Skip to main content

When a child comes home from school and shares their recollection about something that has happened during the day, the parent has the choice of three responses from which they may choose in dealing with their child’s concern.

The Formula: 3 + 3 + 3 + 5 + 2

The first option might be to contact the school staff and “explode”. This will not build a relationship between the school and the parents. In fact, it will break down the relationship. The second option is for the parents to say to the child; “Thanks very much, I believe your story but toughen up, and be more resilient”. This in effect is brushing the child aside. They’re not giving them the support and empowerment that they need and deserve. The third option is for the parents to listen to the child cautiously and then choose one of three responses, and then one of three questions which they should ask the school staff.

The first question is simply to ask the staff –

  1. “What happened at school?” regarding this particular matter. They would report what their child has said about the incident and they then give the school staff the opportunity to respond. At that point the parents will reflect as to the accuracy of both stories so that they can move forward supporting their child.
  2. The second question to use is – “What is the school’s policy, protocols or procedures regarding…… (whatever)?” With that information provided, they are in a position to judge whether or not the school followed the process and protocols or whether or not the school has let them down.
  3. The third question to use is – “What can we, as parents and teachers do in working together for my child’s education?” This highlights the need for collaboration. It highlights the importance of the parents and teachers working together and providing a common vision of education for the child.

Questions for the Parents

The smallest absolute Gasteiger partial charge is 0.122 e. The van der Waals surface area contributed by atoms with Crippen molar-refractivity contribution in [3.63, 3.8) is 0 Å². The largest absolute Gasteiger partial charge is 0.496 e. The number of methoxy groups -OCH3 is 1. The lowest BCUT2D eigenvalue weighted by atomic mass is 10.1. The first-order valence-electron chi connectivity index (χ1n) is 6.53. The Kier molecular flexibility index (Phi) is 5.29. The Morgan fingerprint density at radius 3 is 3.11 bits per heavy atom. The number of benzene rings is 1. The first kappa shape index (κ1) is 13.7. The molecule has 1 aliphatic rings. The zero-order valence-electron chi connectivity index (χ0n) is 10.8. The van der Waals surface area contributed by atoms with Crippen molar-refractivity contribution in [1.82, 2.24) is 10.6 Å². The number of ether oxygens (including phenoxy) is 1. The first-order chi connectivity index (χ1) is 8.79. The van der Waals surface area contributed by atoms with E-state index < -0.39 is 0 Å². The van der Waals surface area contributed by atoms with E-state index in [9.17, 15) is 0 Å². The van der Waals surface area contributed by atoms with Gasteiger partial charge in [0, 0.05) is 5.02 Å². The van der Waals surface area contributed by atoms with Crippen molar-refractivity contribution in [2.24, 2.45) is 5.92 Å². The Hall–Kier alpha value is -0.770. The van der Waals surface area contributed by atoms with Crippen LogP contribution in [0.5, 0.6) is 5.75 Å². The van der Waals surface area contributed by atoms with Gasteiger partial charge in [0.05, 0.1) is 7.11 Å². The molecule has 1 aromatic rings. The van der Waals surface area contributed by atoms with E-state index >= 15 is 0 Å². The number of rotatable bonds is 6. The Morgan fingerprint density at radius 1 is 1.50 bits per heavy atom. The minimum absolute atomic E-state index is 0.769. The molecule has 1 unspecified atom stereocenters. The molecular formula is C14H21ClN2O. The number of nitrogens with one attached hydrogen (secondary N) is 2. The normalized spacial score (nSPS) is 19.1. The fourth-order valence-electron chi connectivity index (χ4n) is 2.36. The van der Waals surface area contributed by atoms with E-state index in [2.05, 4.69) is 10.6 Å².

When a parent comes and expresses some concerns to a teacher, the teacher can easily get defensive. If we are in a position to build a culture of trust and collaboration between parents and teachers, then I believe there are only three questions that teachers need to ask parents in response to any of the concerns.

The first question

Is simply “What do you need?” This means that the parents need to reflect upon the purpose as to why they are coming and having a conversation with the teacher and what they hope to achieve by having a conversation. As soon as the teacher asks the question “What do you need?” they are responding to the importance of the parents’ query. This adds value to the parents’ question, the parent feels that they are important, that their query is validated and that it will be addressed.

The second question

Teachers could ask parents is- “What do you imagine that would look like in our classroom or in our school?” So when a parent comes and asks for a request for something to be achieved or something to be done, and the teacher asks the parent “What you think that would look like?” it puts the emphasis back on the parent to try articulate the practical application for their query to be implemented in the classroom or school setting.

The Third Question

Teachers can ask parents is “Is there anything else you’d like to ask or say or tell me before we close the meeting?” This gives the parents the chance to reflect to ensure that their needs have been met and both parties can walk away content that they have been heard. It’s a simple technique which allows teachers to close off the conversation. It also allows the parents some closure.